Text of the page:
Our program’s philosophy, as outlined below, is derived from the 10 Guiding Principles of Recovery (paraphrased) from the Substance Abuse and Mental Health Services Administration (SAMHSA):

  1. Recovery emerges from hope:  The belief that sustained recovery is real provides the essential and motivating message of a better future – that people can and do overcome the internal and external challenges, barriers and obstacles that confront them in both the addiction and the recovery process. Hope is internalized and can be fostered by peers, families, providers, allies and others. Hope is the catalyst of the recovery process.
  2. Recovery is person-driven: Self-determination and self-direction are the foundations for recovery as individuals define their own life goals and design their unique paths toward those goals. Individuals optimize their autonomy and independence to the greatest extent possible by leading and exercising choice over the services and supports that assist their recovery and resilience. In doing so, they are empowered with the strength and resources to make informed decisions, initiate recovery and regain control over their lives.
  3. Recovery occurs via many pathways:   Every individual brings a unique set of needs and strengths to his/her recovery process, which yields highly personalized recovery pathways.  These may include professional clinical treatment, medications, family and social support, faith-based approaches and recovery peer support. Recovery is non-linear, characterized by continual growth and improved functioning that may involve setbacks. Setbacks are a natural (though not inevitable) part of the recovery process. Therefore, it is essential to foster resilience for all individuals and families. Abstinence from the use of alcohol, illicit drugs and non-prescribed medications is the goal for those seeking recovery from addictions.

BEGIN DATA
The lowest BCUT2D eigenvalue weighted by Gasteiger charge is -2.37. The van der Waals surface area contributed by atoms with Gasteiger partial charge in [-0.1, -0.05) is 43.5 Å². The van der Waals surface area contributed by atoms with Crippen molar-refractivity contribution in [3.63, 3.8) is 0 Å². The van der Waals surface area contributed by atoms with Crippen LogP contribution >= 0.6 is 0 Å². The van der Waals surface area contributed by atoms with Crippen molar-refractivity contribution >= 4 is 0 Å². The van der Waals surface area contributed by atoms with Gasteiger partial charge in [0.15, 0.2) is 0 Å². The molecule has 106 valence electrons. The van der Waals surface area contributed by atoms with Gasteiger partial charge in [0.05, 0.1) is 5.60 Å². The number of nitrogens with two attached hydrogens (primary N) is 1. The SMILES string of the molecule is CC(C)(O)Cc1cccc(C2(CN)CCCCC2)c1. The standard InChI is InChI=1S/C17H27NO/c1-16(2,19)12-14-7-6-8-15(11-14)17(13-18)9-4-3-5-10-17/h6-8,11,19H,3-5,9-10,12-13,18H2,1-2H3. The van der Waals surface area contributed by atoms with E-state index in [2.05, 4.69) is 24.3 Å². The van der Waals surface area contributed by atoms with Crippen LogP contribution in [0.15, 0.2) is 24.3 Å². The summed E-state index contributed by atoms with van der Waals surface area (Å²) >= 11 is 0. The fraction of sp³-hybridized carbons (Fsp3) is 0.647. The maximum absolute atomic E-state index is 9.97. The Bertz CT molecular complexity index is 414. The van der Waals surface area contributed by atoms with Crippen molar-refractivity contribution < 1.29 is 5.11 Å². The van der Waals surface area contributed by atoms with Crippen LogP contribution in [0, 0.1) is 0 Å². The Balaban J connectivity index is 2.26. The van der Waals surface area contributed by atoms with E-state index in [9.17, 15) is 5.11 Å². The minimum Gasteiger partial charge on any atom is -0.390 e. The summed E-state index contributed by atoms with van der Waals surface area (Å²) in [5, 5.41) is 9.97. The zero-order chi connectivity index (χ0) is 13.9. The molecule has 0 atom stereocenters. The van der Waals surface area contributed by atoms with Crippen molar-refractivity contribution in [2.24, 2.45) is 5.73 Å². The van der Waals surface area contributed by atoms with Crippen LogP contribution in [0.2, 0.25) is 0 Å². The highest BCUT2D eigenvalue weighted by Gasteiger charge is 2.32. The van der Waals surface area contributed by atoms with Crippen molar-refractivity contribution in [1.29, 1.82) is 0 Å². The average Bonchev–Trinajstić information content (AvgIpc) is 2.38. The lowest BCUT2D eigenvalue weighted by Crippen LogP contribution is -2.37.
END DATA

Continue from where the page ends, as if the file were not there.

4. Recovery is holistic: Recovery encompasses the individual as a whole, including mind, body, spirit and community.   An array of available services and supports should be integrated and coordinated.
  5. Recovery is supported by peers and allies: Mutual support and mutual aid groups, including the sharing of experiential knowledge and skills, play an invaluable role in recovery. Recovery peers encourage and engage one another with a vital sense of belonging and community. Through helping others and giving back to the community, one helps one’s self. Peer-led groups (such as AA and NA) provide invaluable resources to individuals in their journeys of recovery and wellness.
  6. Recovery is enhanced through relationship and social networks: An important factor in the recovery process is the presence and involvement of people who believe in the person’s ability to recover; who offer hope, support and encouragement; and who also suggest strategies and resources for change. Family members, peers, providers, faith groups, community members and other allies form vital support networks. Through these relationships, people can replace unhealthy and/or unfulfilling life roles with new ones (e.g., partner, caregiver, friend, student, employee).  This process often leads to a greater sense of belonging, empowerment and community participation.
  7. Recovery is culturally based and influenced: The many aspects and components of culture and beliefs aid in determining a person’s journey and unique pathway to recovery. Services should be congruent with every individual’s particular cultural background in order to meet his/her unique needs.
  8. Recovery is supported by addressing trauma: The experience of trauma (such as physical or sexual abuse, domestic violence, war, disaster and others) is often associated with alcohol and drug use, mental health problems and related issues. Services and supports should be trauma-informed to foster safety (physical and emotional) and trust, as well as promote choice, empowerment and collaboration.
  9. Recovery involves individual, family and community strengths and responsibility: Individuals, families and communities have strengths and resources that serve as a foundation for recovery. Individuals are personally responsible for self-care and their journeys of recovery. Thus, they should be supported in advocating for themselves. Families, significant others and communities are responsible for supporting loved ones, particularly children and adolescents in recovery.    Communities have a specific responsibility to provide opportunities and resources that address discrimination and foster social inclusion and recovery.
  10. Recovery is based on respect: Community, social systems, societal acceptance and appreciation for people affected by mental health and substance use problems—including protecting their rights and eliminating discrimination—are crucial in achieving recovery. There is a need to acknowledge that taking steps towards recovery may require great courage. Self-acceptance and developing a meaningful sense of identity are integral in achieving sustained recovery.